Cracker Barrel on Regulating Responsibility

Business and the Environment

Human Capital and Specificity in Industrial Clusters. Implications for worker behavior?

In “Human Capital Specificity: Evidence from the Dictionary of Occupational Titles and Displaced Worker Surveys, 1984 – 2000,” Poletaev and Robinson (2008) ask, “What kinds of involuntary job switches can take place without major losses of specific human capital” (390)?

Poletaev and Robinson attempt to measure the wages lost by workers who switch industries and/or skills due to exogenous displacement.  They determine that workers can avoid extreme wage loss by seeking a job that requires a similar skill-set and is in the same industry as their previous job.  Workers who switched industry experienced higher percentages of lost wages.  Poletaev and Robinson also note a difference between what they call “fluid” and “crystallized” skills.  Fluid skills are highly transferrable and crystallized skills are those one gets better at over time through learning and repletion and are likely specific to a certain job only.

Importantly, Poletaev and Robinson consider two outcomes of job displacement and skill usage, “First, different types of skills may be the main ones used on the new job compared to the old job, losing the specific capital in the old skills.  Second, the new job may have a skill portfolio with proportions similar to that of the old job, but use less of the skills, and hence underutilize some of the specific capital in the old skills” (416-417).  Industry clusters may have the potential to create a pocket of industry specific work skills making it easier to transfer between jobs and skill-sets making Poletaev and Robinson’s analysis applicable to these situations.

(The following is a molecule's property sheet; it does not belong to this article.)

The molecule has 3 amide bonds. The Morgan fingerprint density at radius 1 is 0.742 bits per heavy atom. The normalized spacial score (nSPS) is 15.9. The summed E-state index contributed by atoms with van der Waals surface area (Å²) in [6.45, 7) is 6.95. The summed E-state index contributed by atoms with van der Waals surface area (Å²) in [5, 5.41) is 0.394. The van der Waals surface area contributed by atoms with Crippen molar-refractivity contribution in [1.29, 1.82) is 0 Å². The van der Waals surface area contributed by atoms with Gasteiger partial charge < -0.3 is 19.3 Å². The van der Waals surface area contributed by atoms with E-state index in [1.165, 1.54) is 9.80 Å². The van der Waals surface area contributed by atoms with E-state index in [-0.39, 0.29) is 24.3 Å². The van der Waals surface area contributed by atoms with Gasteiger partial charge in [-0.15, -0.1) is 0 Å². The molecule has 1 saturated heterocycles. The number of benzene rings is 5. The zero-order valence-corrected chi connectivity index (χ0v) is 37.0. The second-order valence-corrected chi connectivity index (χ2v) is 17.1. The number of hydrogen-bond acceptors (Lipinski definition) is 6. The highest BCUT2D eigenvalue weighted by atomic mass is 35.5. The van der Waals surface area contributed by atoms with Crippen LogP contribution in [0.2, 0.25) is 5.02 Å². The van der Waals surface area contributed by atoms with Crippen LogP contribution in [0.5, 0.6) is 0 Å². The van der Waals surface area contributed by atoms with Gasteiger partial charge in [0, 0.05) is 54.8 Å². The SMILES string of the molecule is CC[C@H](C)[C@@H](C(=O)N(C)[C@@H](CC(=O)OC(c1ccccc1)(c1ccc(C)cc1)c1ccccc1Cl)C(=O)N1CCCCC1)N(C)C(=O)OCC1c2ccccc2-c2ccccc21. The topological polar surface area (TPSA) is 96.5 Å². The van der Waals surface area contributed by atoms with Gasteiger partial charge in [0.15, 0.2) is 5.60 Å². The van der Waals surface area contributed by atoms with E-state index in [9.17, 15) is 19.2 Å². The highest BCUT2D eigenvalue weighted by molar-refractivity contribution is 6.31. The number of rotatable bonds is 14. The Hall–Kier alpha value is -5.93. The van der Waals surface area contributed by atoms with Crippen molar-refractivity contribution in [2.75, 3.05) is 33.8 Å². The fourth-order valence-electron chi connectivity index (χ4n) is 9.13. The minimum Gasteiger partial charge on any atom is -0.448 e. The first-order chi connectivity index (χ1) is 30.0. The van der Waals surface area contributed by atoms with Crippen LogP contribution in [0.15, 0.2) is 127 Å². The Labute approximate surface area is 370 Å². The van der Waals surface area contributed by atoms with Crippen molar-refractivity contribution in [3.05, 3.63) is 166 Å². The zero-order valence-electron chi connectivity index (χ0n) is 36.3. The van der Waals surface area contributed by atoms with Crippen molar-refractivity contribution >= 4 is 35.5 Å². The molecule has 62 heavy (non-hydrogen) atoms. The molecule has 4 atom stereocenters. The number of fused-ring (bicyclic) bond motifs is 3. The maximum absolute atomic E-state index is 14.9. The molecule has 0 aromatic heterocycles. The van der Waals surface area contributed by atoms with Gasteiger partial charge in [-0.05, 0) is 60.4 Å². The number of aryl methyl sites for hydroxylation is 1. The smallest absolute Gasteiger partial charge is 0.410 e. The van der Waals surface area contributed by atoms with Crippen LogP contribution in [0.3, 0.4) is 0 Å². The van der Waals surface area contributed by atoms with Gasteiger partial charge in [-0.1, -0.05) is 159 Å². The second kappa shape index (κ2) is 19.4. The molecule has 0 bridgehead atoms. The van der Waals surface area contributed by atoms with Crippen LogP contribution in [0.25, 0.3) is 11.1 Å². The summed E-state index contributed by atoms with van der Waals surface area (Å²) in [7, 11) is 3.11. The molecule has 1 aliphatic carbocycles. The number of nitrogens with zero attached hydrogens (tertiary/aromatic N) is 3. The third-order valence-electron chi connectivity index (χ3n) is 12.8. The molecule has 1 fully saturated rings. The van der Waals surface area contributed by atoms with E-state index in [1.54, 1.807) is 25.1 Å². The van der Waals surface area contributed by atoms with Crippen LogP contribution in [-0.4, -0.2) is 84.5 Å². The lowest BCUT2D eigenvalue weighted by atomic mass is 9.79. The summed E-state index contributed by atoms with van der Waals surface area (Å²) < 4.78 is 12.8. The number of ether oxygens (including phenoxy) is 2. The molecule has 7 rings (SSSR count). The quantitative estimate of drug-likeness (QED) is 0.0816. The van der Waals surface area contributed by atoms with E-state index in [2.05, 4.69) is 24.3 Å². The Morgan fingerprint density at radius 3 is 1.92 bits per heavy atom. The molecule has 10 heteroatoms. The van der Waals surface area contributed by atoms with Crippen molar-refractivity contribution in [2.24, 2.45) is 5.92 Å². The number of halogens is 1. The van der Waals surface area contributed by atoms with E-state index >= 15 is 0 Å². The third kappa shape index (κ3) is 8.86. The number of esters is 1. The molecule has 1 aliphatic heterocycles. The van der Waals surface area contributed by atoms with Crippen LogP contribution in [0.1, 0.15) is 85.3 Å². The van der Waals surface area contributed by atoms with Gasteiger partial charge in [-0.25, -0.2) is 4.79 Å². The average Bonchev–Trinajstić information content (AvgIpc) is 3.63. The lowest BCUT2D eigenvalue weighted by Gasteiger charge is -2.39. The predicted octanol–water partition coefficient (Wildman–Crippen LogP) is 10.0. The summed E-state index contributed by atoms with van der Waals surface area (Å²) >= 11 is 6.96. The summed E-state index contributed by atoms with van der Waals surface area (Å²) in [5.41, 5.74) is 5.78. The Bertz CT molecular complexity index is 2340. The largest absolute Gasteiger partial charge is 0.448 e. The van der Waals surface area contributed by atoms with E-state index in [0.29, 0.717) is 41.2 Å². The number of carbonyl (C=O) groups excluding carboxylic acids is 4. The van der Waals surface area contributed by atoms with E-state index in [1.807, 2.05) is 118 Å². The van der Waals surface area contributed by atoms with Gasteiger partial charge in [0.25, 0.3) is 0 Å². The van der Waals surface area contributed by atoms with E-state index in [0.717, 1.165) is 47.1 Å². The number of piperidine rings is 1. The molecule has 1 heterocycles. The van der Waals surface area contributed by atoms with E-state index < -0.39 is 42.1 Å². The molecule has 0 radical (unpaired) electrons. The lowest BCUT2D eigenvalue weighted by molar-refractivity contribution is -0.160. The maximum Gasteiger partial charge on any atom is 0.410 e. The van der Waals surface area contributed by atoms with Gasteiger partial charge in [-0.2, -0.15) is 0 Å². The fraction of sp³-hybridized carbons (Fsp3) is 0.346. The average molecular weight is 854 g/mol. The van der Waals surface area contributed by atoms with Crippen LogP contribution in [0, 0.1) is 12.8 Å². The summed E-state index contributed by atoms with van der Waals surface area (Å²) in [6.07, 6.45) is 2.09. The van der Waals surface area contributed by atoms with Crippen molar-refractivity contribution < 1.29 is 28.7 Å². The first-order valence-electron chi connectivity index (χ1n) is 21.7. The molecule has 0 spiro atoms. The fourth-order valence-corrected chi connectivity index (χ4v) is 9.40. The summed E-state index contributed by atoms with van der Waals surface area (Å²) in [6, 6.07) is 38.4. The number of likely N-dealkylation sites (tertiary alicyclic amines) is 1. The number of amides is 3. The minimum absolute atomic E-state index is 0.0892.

What are the implications of this theory about skill transfer and human capital building in developing country manufacturing sectors?  Does the introduction of corporate social responsibility concerns into supply chain management cause workers to anticipate exogenous displacement through plant closures and weak buyer-supplier relationships leading to “cutting and running” at the first sign of poor labor conditions?  Has this anticipation had an effect on how workers view themselves in the workplace?  What are the implications for skill transfer within industries in that case?

In the event of involuntary job loss, how are workers sorted by potential employers after plant closures?  What does this evidence suggest about how a worker should behave while at work?

Reference: Poletaev, Maxim and Chris Robinson.  2008.  “Human Capital Specificity: Evidence from the Dictionary of Occupational Titles and Displaced Worker Surveys, 1984 – 2000.” Journal of Labor Economics. Vol. 26. No. 3. Pp. 387-420.



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